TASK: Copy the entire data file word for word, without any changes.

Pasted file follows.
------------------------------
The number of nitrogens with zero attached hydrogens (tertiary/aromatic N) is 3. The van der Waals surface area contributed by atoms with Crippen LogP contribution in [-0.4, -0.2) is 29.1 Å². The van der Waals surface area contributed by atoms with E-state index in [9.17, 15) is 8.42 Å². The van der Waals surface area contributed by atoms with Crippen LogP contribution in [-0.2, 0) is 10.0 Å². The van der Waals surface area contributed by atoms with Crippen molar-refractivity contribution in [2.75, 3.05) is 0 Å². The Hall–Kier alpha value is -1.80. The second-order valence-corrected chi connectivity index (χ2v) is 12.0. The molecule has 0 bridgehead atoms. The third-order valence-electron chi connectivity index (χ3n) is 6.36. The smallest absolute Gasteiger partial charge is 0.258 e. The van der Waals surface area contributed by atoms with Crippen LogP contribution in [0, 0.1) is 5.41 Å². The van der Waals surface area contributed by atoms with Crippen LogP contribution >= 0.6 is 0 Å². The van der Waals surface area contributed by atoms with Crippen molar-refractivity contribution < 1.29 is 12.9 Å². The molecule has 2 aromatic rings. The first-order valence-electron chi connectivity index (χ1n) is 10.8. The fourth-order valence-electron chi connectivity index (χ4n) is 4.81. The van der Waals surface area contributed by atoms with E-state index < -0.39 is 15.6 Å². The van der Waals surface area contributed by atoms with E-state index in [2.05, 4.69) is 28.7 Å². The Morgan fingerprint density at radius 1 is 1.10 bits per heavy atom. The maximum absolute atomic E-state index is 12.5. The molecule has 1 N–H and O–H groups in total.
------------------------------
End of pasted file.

The number of nitrogens with zero attached hydrogens (tertiary/aromatic N) is 3. The van der Waals surface area contributed by atoms with Crippen LogP contribution in [-0.4, -0.2) is 29.1 Å². The van der Waals surface area contributed by atoms with E-state index in [9.17, 15) is 8.42 Å². The van der Waals surface area contributed by atoms with Crippen LogP contribution in [-0.2, 0) is 10.0 Å². The van der Waals surface area contributed by atoms with Crippen molar-refractivity contribution in [2.75, 3.05) is 0 Å². The Hall–Kier alpha value is -1.80. The second-order valence-corrected chi connectivity index (χ2v) is 12.0. The molecule has 0 bridgehead atoms. The third-order valence-electron chi connectivity index (χ3n) is 6.36. The smallest absolute Gasteiger partial charge is 0.258 e. The van der Waals surface area contributed by atoms with Crippen LogP contribution in [0, 0.1) is 5.41 Å². The van der Waals surface area contributed by atoms with Crippen LogP contribution >= 0.6 is 0 Å². The van der Waals surface area contributed by atoms with Crippen molar-refractivity contribution < 1.29 is 12.9 Å². The molecule has 2 aromatic rings. The first-order valence-electron chi connectivity index (χ1n) is 10.8. The fourth-order valence-electron chi connectivity index (χ4n) is 4.81. The van der Waals surface area contributed by atoms with E-state index < -0.39 is 15.6 Å². The van der Waals surface area contributed by atoms with E-state index in [2.05, 4.69) is 28.7 Å². The Morgan fingerprint density at radius 1 is 1.10 bits per heavy atom. The maximum absolute atomic E-state index is 12.5. The molecule has 1 N–H and O–H groups in total.